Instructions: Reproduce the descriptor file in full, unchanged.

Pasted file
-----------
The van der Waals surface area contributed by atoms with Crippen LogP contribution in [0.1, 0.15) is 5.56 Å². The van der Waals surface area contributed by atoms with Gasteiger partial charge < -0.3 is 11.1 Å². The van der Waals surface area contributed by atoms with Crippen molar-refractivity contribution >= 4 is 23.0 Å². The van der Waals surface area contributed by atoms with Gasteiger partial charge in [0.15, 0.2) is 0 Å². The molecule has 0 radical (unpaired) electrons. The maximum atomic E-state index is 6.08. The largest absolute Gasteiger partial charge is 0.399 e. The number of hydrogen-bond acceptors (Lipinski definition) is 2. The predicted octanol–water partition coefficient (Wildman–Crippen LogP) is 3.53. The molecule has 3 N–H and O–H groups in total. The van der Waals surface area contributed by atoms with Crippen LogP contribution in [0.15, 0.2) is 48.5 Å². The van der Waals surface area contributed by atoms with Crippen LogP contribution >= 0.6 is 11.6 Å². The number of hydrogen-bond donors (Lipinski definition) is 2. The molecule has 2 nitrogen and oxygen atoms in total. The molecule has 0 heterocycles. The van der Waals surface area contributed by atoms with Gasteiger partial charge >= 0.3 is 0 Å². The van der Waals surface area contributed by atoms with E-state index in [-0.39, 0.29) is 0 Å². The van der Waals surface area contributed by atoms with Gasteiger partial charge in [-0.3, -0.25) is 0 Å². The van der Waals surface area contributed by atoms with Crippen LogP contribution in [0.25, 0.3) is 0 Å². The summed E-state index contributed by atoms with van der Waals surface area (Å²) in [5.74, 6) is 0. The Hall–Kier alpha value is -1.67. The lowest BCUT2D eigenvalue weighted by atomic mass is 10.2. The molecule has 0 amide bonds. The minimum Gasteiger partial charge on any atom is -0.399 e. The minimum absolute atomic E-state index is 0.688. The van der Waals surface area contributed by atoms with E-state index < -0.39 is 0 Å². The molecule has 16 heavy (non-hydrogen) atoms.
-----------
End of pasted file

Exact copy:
The van der Waals surface area contributed by atoms with Crippen LogP contribution in [0.1, 0.15) is 5.56 Å². The van der Waals surface area contributed by atoms with Gasteiger partial charge < -0.3 is 11.1 Å². The van der Waals surface area contributed by atoms with Crippen molar-refractivity contribution >= 4 is 23.0 Å². The van der Waals surface area contributed by atoms with Gasteiger partial charge in [0.15, 0.2) is 0 Å². The molecule has 0 radical (unpaired) electrons. The maximum atomic E-state index is 6.08. The largest absolute Gasteiger partial charge is 0.399 e. The number of hydrogen-bond acceptors (Lipinski definition) is 2. The predicted octanol–water partition coefficient (Wildman–Crippen LogP) is 3.53. The molecule has 3 N–H and O–H groups in total. The van der Waals surface area contributed by atoms with Crippen LogP contribution in [0.15, 0.2) is 48.5 Å². The van der Waals surface area contributed by atoms with Crippen LogP contribution >= 0.6 is 11.6 Å². The number of hydrogen-bond donors (Lipinski definition) is 2. The molecule has 2 nitrogen and oxygen atoms in total. The molecule has 0 heterocycles. The van der Waals surface area contributed by atoms with Gasteiger partial charge >= 0.3 is 0 Å². The van der Waals surface area contributed by atoms with E-state index in [-0.39, 0.29) is 0 Å². The van der Waals surface area contributed by atoms with Gasteiger partial charge in [-0.3, -0.25) is 0 Å². The van der Waals surface area contributed by atoms with Crippen LogP contribution in [0.25, 0.3) is 0 Å². The summed E-state index contributed by atoms with van der Waals surface area (Å²) in [5.74, 6) is 0. The Hall–Kier alpha value is -1.67. The lowest BCUT2D eigenvalue weighted by atomic mass is 10.2. The molecule has 0 amide bonds. The minimum Gasteiger partial charge on any atom is -0.399 e. The minimum absolute atomic E-state index is 0.688. The van der Waals surface area contributed by atoms with E-state index < -0.39 is 0 Å². The molecule has 16 heavy (non-hydrogen) atoms.